Top 10 similar words or synonyms for nurtured

inculcated    0.666034

fostered    0.653305

nurturing    0.637678

birthed    0.623621

reinvigorated    0.613790

nurtures    0.610362

invigorated    0.598732

cultivates    0.591196

nourished    0.587574

envied    0.568053

Top 30 analogous words or synonyms for nurtured

Article Example
The Nurtured Heart Approach This teaching has components of physics in that conventional ways of approaching challenging behaviors have shown to be energetically upside down and therefore the reinforcement of those undesired behaviors are instilled escalating responses. By shifting energy in the forms of the response given to undesired behavior the outcomes are controlled. By changing one's view or how thoughts, actions and responses can alter the outcome, a cognitive “reset” of all participants assist with what NHA terms as achieving greatness or transformation. NHA promotes this as a practice that entails speaking from the heart to in a meaningful way that honors the person or child. Communicating and “being” from a place of compassion and to shift from the mind to one's heart is key to applying this intervention.
The Nurtured Heart Approach Intensity is not a problem to be medicated but a gift to be nurtured. Without intensity there is no life force. In this approach, there is a new definition for a participant what has been conventionally labeled as negative and shift the energy and negative behaviors that have been associated with that intensity to positivity. The participant is taught how to use that intensity in ways that promote success.
The Nurtured Heart Approach The Nurtured Heart Approach (NHA) is a social emotional strategy that instills greatness and transforms negative behaviors into positive behaviors, increases interrelatedness and connectivity among family members, couples, teachers and students and builds “Inner Wealth” more commonly known as character strengths and virtues. The NHA was created and developed by Howard Glasser who was discouraged by the lack of positive results when applying the techniques he had learned in graduate school. Glasser intuitively created this approach by specifically attending to the energy in relationships noticing that more energy and attention went to negative behavior rather than to positive behavior. Howard Glasser continues to expound on his findings for the last two decades resulting in the first Global Summit with topics in research, policy, foster care, mental health organizations, workplace, education, diverse cultures and religious affiliation and with specific psychiatric disorders. The Nurtured Heart Approach to parenting (NHA; Glasser & Easley, 2008) is summarized and evaluated in terms of its alignment with current theoretical perspectives and empirical evidence in family studies and developmental science. Originally conceived and promoted as a behavior management approach for parents of difficult children (i.e., with behavior disorders), NHA is increasingly offered as a valuable strategy for parents of any children, despite a lack of published empirical support. Parents using NHA are trained to minimize attention to undesired behaviors, provide positive attention and praise for compliance with rules, help children be successful by scaffolding and shaping desired behavior, and establish a set of clear rules and consequences. Many elements of the approach have strong support in the theoretical and empirical literature; however, some of the assumptions are more questionable, such as that negative child behavior can always be attributed to unintentional positive reinforcement by parents responding with negative attention. On balance, NHA appears to promote effective and validated parenting practices, but its effectiveness now needs to be tested empirically (Hektner, J, Brennan, A, & Brotherson, S., 2013).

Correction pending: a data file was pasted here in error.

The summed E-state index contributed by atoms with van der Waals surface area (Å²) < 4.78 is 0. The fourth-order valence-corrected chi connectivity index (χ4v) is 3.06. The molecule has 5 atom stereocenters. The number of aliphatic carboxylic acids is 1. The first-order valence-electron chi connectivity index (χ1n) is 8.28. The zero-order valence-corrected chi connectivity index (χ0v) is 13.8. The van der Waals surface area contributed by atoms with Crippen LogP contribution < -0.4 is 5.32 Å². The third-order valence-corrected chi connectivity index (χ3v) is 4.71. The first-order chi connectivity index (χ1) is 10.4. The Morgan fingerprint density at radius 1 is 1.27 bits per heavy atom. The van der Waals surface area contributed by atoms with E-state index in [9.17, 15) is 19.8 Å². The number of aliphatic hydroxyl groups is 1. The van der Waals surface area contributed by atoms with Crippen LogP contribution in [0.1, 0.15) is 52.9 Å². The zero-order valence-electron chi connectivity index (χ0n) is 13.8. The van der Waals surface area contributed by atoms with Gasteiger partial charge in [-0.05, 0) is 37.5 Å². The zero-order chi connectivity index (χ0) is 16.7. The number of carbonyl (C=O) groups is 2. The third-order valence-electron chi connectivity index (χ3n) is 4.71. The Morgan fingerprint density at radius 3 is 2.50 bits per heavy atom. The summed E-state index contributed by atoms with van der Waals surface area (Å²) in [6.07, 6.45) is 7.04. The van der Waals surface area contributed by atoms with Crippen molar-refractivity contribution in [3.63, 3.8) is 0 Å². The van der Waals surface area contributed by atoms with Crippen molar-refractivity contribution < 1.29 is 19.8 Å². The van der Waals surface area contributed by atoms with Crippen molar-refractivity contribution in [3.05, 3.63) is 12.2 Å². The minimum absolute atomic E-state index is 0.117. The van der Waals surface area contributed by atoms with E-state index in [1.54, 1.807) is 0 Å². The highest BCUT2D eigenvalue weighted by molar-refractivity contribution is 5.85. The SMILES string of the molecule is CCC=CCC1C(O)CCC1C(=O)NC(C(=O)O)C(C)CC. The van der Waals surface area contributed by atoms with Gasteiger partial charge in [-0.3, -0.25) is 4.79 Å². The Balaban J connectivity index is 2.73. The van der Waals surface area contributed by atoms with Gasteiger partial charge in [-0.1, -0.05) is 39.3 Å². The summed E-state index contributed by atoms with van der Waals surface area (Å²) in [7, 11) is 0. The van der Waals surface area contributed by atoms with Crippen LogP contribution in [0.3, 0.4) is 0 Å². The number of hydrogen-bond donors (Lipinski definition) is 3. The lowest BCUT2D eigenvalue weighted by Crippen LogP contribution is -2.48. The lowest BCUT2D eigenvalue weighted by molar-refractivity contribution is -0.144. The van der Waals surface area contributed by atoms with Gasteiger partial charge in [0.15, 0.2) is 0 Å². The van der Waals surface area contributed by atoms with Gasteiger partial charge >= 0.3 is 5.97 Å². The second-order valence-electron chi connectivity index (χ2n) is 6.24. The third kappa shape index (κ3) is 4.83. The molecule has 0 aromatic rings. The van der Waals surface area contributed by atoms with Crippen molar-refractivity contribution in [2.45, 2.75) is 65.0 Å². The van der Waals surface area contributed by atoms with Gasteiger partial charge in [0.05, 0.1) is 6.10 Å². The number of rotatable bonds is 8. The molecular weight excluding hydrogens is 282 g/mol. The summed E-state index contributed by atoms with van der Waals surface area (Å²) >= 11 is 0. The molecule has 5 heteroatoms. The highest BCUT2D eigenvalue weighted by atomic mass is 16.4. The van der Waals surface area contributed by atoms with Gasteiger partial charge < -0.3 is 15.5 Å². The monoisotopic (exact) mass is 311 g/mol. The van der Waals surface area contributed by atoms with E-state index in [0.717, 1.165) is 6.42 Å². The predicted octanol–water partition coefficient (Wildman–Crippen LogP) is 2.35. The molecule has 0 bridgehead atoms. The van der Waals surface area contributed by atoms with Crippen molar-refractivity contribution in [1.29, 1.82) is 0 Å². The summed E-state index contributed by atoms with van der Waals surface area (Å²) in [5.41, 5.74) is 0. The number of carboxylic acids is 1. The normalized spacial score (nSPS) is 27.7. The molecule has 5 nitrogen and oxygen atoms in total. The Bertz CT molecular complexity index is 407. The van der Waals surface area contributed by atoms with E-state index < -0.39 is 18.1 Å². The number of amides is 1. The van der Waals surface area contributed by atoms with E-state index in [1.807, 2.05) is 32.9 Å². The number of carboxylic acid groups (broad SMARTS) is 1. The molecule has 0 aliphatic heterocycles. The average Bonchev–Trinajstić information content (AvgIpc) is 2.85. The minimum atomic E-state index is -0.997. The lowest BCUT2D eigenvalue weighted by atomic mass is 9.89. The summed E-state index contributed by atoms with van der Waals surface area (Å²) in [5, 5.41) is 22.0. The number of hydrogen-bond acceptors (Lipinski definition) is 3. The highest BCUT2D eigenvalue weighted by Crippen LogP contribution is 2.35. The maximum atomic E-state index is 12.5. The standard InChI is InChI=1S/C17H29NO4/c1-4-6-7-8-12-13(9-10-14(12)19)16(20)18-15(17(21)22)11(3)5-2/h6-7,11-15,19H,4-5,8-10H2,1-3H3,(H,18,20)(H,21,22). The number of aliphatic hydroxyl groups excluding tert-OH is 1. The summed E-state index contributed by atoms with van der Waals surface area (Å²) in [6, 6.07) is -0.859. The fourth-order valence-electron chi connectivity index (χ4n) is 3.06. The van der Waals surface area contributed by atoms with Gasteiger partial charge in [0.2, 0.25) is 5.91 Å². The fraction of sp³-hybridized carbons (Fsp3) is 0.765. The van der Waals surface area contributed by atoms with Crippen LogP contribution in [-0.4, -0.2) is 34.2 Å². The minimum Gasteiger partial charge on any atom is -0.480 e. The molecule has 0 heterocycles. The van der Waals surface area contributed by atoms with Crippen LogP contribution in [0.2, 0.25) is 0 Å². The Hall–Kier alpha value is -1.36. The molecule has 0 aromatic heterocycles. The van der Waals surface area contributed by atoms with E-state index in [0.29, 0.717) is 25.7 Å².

The Nurtured Heart Approach NHA is a practice that promotes peaceful and compassionate communication, instills “greatness” in the form of values commonly described across many religious doctrines and spiritual practices thereby embracing a spiritual psychology component. It requires the participant to be in a place of mindfulness and to remain in the moment. It teaches and expects practitioners and participants to cognitively “reset” themselves and to teach “reset” to others as a relentless refusal to energize negativity. In refusing to energize negativity, a focus is on the installation of the approach in the form of energizing success, building inner wealth in the form of character strengths, virtues and values.